Although Ernest Bloch composed extensively throughout his long lifetime in a variety of genres, his legacy today lives on the strongest in his works inspired by his Jewish faith. The works composed from 1911 through 1916 generally are said to constitute his "Jewish Cycle" and include the Deux Psaumes for soprano and orchestra and Troi Poémes Juifs for orchestra heard here. His composition using Jewish themes and styles did not stop in 1916; however, Bloch continued in this vein in 1923 when he composed the often-performed Baal-Shem for violin and orchestra and again in 1951 with the haunting Suite Hébraïque for viola and orchestra. The string soloists assembled for this Capriccio album do a marvelous job of capturing the folk idiom Bloch was after, accentuating the distinctive augmented seconds, playing with an abundance of fervor and intensity. Violist Tabea Zimmermann's sound, in particular, is wonderfully guttural and sensual, although this magnificent sound is sometimes obscured by the orchestra. Violinist Antje Weithaas' playing is equally focused and intense and passionate; intonation is spot-on throughout Baal-Shem, a work that often vexes the technical capabilities of violinists. Soprano Christiane Oelze is the only performer whose sound doesn't seem to match the music at hand, with a wide vibrato that seems better suited for Wagnerian opera than Bloch. On the whole, though, this album is very well produced with pleasing sound quality throughout.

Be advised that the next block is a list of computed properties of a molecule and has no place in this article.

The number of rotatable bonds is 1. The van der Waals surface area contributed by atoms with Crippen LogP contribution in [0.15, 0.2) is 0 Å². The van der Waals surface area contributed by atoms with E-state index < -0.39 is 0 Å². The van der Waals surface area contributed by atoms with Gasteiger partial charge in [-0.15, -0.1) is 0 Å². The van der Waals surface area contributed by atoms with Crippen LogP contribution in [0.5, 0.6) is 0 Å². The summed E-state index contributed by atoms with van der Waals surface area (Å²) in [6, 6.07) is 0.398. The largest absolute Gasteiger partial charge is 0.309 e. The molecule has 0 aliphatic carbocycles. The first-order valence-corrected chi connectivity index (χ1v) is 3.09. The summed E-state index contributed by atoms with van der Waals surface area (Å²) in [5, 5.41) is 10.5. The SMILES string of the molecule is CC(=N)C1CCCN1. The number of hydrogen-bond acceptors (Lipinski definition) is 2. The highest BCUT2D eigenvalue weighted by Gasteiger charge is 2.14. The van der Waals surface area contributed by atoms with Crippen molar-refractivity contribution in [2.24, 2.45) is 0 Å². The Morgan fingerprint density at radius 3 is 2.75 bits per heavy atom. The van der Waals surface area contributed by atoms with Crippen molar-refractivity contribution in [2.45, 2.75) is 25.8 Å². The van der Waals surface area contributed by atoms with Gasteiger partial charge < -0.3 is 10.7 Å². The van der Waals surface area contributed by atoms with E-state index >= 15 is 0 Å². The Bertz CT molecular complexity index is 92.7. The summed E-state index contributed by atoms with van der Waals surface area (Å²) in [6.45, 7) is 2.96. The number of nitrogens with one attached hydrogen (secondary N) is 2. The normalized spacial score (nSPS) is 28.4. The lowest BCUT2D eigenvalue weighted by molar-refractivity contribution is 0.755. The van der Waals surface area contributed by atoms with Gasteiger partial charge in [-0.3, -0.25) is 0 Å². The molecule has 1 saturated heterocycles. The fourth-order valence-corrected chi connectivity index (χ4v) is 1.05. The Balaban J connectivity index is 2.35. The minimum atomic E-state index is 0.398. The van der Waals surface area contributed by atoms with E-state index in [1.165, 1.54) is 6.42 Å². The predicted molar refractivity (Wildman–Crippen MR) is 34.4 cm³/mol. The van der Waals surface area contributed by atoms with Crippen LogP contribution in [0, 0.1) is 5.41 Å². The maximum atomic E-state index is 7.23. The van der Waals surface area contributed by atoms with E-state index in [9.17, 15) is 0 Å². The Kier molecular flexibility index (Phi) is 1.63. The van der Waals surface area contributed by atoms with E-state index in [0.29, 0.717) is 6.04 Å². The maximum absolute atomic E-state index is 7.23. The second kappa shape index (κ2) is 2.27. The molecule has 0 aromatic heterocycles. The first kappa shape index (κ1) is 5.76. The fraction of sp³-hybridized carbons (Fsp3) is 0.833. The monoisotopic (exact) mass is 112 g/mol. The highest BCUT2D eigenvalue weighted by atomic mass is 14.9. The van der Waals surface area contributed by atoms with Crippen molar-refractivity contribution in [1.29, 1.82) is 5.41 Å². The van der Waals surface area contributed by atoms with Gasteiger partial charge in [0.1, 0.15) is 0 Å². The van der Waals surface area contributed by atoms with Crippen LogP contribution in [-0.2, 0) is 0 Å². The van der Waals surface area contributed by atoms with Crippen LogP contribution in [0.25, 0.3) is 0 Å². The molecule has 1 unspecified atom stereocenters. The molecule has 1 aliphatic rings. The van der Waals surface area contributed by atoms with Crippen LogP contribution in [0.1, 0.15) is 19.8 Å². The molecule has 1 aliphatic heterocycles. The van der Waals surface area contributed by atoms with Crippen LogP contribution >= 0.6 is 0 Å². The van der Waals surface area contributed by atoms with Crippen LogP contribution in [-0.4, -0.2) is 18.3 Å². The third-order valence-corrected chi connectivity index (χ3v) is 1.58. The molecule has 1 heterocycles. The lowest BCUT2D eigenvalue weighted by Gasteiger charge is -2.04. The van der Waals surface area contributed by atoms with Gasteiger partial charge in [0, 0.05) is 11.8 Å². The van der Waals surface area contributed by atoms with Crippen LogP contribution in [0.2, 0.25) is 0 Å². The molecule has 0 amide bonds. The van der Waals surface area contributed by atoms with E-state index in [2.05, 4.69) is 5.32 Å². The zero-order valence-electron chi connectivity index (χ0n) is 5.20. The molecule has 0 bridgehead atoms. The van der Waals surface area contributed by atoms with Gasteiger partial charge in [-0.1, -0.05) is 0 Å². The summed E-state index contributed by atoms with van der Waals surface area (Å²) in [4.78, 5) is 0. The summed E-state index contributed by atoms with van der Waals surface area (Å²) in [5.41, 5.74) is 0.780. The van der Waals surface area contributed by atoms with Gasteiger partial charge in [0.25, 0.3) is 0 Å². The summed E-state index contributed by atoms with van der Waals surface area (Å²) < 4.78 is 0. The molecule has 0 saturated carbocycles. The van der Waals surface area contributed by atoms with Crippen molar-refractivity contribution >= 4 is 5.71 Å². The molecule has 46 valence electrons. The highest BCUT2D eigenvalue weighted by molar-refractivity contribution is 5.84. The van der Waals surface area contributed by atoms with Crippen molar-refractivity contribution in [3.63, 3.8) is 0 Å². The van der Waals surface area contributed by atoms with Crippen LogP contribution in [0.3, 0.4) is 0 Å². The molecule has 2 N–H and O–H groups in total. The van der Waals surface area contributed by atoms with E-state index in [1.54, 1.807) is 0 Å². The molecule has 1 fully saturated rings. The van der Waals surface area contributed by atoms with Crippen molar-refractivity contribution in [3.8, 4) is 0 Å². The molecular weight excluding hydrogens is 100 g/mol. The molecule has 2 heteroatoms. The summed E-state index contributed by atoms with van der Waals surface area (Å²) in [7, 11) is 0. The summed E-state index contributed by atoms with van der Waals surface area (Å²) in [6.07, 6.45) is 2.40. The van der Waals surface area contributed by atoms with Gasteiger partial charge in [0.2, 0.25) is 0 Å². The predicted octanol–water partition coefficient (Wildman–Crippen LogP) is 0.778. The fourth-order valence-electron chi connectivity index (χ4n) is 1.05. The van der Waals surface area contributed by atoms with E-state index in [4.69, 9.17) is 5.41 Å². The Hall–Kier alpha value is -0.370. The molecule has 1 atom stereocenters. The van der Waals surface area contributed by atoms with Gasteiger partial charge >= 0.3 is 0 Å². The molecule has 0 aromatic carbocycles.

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AllMusic Review by Mike D. Brownell
|Prelude & 2 Psalms, for soprano & orchestra (or piano)|
|Suite hébraïque, for viola (or violin) & orchestra (or piano)|
|Baal Shem: 3 pictures of Hassidic life, for violin & piano (or orchestra)|
|Jewish Poems (3), for orchestra|